Coupled with his appearance in “Joker” as Murray Franklin that might be worthy of a Best Supporting Actor nod, “The Irishman” makes 2019 the year of De Niro.

*Spoilers*

Sheeran is a tragic anti-hero, at first joining the mob to get ahead, but he quickly falls into a routine of taking orders and asking no questions, and ends up not standing for anything. He never grows beyond his WWII days, and he pays for it as he is led down a dark path by an unreliable and selfish commander in Bufalino. He goes to prison for him, he ruins his relationship with his daughters and his family for him, and he kills his best friend in Hoffa for him, all because he convinced himself that throughout his life, he has no choice in the way things are, and allows himself to be complacent. 

We see Sheeran through multiple eras in his life, as he tells the story on his deathbed at a nursing home, wanting to make things right, but realizes that it’s too late. He does what he can to make peace with God and atone for his sins, but what he does is never enough. Nothing can be. 

The tragedy of Sheeran is that he had multiple chances to change things for the better or walk away, but he squandered all of them, as he allowed Bufalino to brainwash him, a man who gave him his start, but asked for everything from him in return. He finds a better mentor and friend in Hoffa, and never once questions Russell, despite the fact that he, at any moment, could have turned on him and he was in a position of power to potentially take over the mob, thanks to his seniority in the organization as well as the connections to the Teamsters Hoffa provided (he was even a chapter president at one point).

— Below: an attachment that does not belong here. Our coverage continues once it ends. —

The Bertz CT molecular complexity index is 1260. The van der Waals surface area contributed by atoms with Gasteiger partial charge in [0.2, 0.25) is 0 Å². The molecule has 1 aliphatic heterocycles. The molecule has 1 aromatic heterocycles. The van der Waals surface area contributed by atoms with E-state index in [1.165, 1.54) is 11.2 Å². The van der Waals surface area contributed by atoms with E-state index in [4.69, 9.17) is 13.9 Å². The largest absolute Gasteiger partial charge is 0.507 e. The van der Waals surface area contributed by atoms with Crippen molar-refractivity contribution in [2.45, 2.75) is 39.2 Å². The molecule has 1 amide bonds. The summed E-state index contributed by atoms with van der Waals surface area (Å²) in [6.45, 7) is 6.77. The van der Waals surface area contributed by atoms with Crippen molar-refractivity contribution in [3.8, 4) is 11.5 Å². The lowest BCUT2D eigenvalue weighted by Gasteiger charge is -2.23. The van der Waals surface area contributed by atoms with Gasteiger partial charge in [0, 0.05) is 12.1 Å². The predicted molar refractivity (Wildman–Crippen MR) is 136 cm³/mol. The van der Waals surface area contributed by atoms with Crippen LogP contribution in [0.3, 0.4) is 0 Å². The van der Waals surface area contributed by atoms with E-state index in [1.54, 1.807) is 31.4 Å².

Joe Pesci excels in his role as Mafia Boss Russell Bufalino.

Once Sheeran was entrenched in the Teamsters and is essentially Hoffa’s right hand man, he doesn’t need Russell anymore. In fact, it’s arguable that he becomes a cancerous branch that he should have cut off, as the U.S. government would later crack down on the mob and send them all to prison. By being complacent, Sheeran loses everything he has ever loved by being on the wrong side of history, and it is interesting to theorize what would have happened had he stuck with Hoffa and fought the mob, who were beginning to see their way out. Perhaps Hoffa would have regained his presidency of the Teamsters and would have been able to provide strong leadership against President Ronald Reagan’s union-busting in the 80s.  Perhaps Sheeran would have been able to salvage his humanity.

“The Irishman” serves as an important closing chapter on Scorsese’s notable library of gangster movies, deconstructing the conventions of such movies popularized by “The Godfather” and later expanded upon by Scorsese. This is not a film that glamorizes gangsters. While it might be easy to get caught up in the energy and action of a film like “Casino” or “Goodfellas”, “The Irishman” never portrays its leads as people who should be idolized. With the exception of parts of Hoffa’s life, they all led miserable, bitter existences, and they paid dearly for their crimes.

“The Irishman” makes two strong statements: Don’t waste your life and live a life worth living. Don’t be like Sheeran, who withers away in a nursing home, shunned by his family, whose friends are all dead (some by his own hand), never having accomplished anything good or ever having stood for something worth standing for. 

At the end of the film, everyone is gone, they’re fights irrelevant and lost to time. The only thing that really remains is the good Hoffa fought for, as his fights continue to this day, and his legacy is implied to have endured, even if the man himself has been forgotten. 

“The Irishman” gets a 9.5/10